obliged to leave convention. The
, address to the children by Dr.
Beatty. promised to be a popular
number on the program: and Dr,
Green's lecture on the "Bible as
Literature," and "Child Training
by Dr. Beatty, "we have no doubt
GOOD ROADS PEOPLE.
Were in Corvallis Some Things They
The distinguished members of
the Natianol Good Roads Associa
tion arrived in Corvallis by a special
train Tuesday at 10:30. They were
met by a party of leading citizens,
representatives of the city, county,
college and Citizens J League. Sen
ator Avery and Representative Car
ter were also on the reception com
mittee. The visitors were escorted
to the City Hall, where addresses
of welcome were made by Mayor
A. J. Johnson, Judge Watters and
B. W. Johnson. Col. V. H. Moore
responded in happy vein. He is
president of the National Good
Roads Association, and is a pleas
ant speaker. This, he said, was
the first convention of the sort ever
held on the Fourth of July, and he
declared it to be the most interest
ing celebration he had ever seen.
In the matter of good roads, he
said, they had come to Corvallis to
agitate that subject, to teach the
public how to organize, how to get
money, and how to spend it to ad
vantage. It did not pay, he said,
to try to cover too much area with
the money available for road work;
better build one mile of permanent
than ten of poor road. Col. Moore
warmly commended the work al
ready done by the Benton county
court in the matter of road build
ing. He also touched on the moun
tain water qeustion then pending in
Corvallis, advising citizens to se
cure such a system at their first op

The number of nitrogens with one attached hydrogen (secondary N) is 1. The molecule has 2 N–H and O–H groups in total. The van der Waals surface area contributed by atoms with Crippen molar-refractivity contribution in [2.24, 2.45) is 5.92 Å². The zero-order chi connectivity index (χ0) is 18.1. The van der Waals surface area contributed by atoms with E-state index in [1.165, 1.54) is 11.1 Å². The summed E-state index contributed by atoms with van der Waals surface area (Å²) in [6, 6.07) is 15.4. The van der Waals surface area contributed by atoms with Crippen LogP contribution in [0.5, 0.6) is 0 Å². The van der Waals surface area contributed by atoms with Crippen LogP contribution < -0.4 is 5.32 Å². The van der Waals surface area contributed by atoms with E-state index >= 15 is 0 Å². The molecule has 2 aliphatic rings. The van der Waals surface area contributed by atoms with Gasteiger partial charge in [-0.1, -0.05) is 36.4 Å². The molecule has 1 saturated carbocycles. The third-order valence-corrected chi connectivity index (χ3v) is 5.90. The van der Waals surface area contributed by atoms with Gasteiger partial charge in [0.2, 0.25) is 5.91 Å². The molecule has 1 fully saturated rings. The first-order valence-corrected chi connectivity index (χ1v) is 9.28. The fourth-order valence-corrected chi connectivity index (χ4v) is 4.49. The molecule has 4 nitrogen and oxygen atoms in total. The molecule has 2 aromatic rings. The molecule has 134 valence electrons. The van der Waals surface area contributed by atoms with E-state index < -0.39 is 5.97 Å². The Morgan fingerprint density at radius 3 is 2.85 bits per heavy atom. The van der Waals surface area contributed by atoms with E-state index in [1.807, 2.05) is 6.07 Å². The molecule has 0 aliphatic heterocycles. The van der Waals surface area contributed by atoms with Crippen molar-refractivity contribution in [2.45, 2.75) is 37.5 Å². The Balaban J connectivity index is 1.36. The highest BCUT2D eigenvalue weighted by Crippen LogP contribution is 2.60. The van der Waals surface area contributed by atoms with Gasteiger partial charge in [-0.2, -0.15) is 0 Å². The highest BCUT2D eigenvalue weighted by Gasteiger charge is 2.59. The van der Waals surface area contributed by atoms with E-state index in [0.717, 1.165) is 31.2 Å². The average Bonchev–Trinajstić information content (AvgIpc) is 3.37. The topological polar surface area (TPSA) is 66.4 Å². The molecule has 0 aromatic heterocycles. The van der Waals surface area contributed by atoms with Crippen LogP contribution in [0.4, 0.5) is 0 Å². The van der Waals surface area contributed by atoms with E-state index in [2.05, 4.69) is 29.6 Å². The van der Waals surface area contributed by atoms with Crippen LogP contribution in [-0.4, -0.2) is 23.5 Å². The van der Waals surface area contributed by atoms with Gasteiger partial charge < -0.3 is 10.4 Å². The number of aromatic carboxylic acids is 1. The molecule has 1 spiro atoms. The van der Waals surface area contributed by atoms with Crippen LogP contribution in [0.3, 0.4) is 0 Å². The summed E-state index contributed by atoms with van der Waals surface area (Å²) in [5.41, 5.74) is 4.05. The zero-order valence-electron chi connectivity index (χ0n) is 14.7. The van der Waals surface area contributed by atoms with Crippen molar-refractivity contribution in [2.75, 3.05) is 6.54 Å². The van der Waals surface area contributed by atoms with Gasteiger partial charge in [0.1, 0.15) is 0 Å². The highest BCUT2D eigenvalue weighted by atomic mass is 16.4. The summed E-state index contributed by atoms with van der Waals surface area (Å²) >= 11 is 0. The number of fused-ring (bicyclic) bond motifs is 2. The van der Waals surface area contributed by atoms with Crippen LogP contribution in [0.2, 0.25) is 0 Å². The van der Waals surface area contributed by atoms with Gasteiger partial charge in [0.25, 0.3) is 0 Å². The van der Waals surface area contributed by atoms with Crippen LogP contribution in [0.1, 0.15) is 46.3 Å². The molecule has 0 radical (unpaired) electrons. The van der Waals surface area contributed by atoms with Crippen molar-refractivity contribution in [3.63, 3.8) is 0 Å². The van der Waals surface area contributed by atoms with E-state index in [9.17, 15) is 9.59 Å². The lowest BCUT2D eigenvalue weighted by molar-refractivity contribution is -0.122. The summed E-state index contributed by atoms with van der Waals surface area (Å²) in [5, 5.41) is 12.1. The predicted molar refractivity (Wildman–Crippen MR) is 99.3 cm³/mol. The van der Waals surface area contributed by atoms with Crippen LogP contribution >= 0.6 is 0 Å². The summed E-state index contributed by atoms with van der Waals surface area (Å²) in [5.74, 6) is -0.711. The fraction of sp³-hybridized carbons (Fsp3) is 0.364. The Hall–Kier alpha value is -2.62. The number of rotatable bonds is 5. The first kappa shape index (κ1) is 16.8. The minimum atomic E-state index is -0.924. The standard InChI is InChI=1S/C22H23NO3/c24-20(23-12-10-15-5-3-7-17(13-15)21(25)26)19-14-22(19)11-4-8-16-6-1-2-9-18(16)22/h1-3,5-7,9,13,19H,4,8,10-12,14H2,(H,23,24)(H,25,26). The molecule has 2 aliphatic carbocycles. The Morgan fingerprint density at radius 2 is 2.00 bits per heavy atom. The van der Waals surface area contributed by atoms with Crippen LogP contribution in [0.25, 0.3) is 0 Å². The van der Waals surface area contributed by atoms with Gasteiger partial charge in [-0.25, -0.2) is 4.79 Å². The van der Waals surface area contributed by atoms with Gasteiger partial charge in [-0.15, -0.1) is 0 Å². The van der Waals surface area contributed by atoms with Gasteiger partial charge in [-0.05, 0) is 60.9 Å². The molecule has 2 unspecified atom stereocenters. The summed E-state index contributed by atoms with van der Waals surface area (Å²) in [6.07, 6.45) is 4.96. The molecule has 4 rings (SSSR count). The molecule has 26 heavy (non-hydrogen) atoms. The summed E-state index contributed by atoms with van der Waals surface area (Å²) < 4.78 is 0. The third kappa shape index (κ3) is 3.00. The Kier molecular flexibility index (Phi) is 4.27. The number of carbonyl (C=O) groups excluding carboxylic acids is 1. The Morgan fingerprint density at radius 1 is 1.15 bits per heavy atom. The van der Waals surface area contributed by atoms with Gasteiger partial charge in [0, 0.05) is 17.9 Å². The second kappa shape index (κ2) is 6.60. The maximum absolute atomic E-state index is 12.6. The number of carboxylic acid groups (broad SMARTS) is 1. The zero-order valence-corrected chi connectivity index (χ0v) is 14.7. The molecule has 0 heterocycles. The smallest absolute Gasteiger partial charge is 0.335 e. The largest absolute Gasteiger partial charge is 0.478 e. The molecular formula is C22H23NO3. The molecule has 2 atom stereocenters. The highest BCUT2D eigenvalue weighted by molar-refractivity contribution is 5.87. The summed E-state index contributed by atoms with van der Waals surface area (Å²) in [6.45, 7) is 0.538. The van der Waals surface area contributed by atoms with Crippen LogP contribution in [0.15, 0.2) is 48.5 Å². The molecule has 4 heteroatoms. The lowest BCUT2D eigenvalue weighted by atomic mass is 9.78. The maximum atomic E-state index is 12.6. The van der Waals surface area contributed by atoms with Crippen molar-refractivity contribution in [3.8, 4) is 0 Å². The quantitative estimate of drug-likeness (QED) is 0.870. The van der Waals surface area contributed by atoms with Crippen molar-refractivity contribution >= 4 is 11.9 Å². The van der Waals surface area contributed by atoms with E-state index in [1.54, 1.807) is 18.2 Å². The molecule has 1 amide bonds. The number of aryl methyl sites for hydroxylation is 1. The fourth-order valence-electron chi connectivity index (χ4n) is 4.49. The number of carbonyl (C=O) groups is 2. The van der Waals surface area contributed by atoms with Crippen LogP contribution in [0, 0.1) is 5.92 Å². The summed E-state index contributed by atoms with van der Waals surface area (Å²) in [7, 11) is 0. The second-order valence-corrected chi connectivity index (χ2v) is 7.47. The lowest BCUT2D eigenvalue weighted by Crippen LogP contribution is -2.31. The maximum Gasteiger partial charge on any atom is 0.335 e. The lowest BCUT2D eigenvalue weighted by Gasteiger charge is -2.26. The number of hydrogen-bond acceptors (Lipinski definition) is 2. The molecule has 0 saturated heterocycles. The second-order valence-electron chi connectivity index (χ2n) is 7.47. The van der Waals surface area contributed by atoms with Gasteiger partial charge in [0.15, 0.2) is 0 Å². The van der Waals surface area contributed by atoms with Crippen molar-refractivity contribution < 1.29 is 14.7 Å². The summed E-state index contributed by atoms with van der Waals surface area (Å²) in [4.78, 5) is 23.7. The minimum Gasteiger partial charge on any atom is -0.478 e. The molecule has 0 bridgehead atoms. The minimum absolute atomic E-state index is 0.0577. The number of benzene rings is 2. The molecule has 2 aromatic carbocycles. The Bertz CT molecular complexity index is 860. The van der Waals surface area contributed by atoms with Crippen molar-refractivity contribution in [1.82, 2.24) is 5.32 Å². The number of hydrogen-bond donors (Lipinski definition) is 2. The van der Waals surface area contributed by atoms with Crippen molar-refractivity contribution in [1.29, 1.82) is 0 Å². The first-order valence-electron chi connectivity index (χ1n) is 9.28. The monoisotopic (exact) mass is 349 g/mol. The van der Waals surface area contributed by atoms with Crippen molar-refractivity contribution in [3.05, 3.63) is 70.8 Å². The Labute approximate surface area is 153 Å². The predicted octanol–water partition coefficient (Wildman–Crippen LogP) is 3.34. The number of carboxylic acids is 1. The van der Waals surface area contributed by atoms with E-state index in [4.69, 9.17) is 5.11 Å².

portunity. 'You will have, fewer
doctor bills, betttr health and bet
ter people, when you drink pure
water" declared Col. Moore amid
After a selection and an encore
by a quartette composed of B. W,
Johnson, Otto Herse, Prof. Fulton
and John Allen, Col. T. P. Rixey.
of Missouri, gave an interesting talk
The second session opened at 2
p. m. with an oration on "The Val
ue of Good Roads" by Mr, Ross,
another member of the visiting par
ty. Hon. William . Bradburn, con
sulting engineer of the National
Good Roads Association, then gave
probably the most practicable ad
dress of the day. , After the morn
ing session closed Mr. Bradburn
was taken for a drive over some of
Benton's highways, and he warmly
praised the work that had been done
by the court. "It is money well
spent" he said in answer to inquiry
as to his opinion on the subject.
In his talk before the convention
Mr. Bradburn said that the shortest
road was not always the best nor the
most desirable. Instead of build
ing a short cut over a hilL build a
longer road but a level one around
the hill, and you have achieved bet
ter results. Build culverts diagon
ally across the road, not at right
angles, and build them large enough
so the water can pass under them
freely without a swirl. They will
not wash away so often then. Fill
chuck holes in earth roads with
good earth, not with gravel. Put
in no green or perishable matter,
which soon decomposes, adding to
the muck. In building a road bed
grade it up in the center, to give
drainage towards each side. Run
the gravel through a rock separator
to secure three sizes. Put the larg
est rocks on for the'first layer, sec
ond size for second layer, and grav
el on top. Then use a 20-ton rol
ler. Such a roller said the speaker,
is the best possible thing to keep a
road hard and compact, ' and one
should be used often on all roads.
As often as possible water should be
drained entirely away from the ditch
es along the roads.
Following this, five-minute
speeches were , made by delegates
present. . Hon. John Craft of Ala
bama, then spoke, after which the
reports of the committees 'were'
A permanent organization to be
known asthe Benton County Good
Roads Association was perfected
and the following officers were 1
ected: V. E. Watters; 1st pres.-';
C. G. Davis, 2nd vice: R. H. Gel
latly, sec. and Dr.-- Harper treas.
Two important resolutions were
adopted. One recommends the es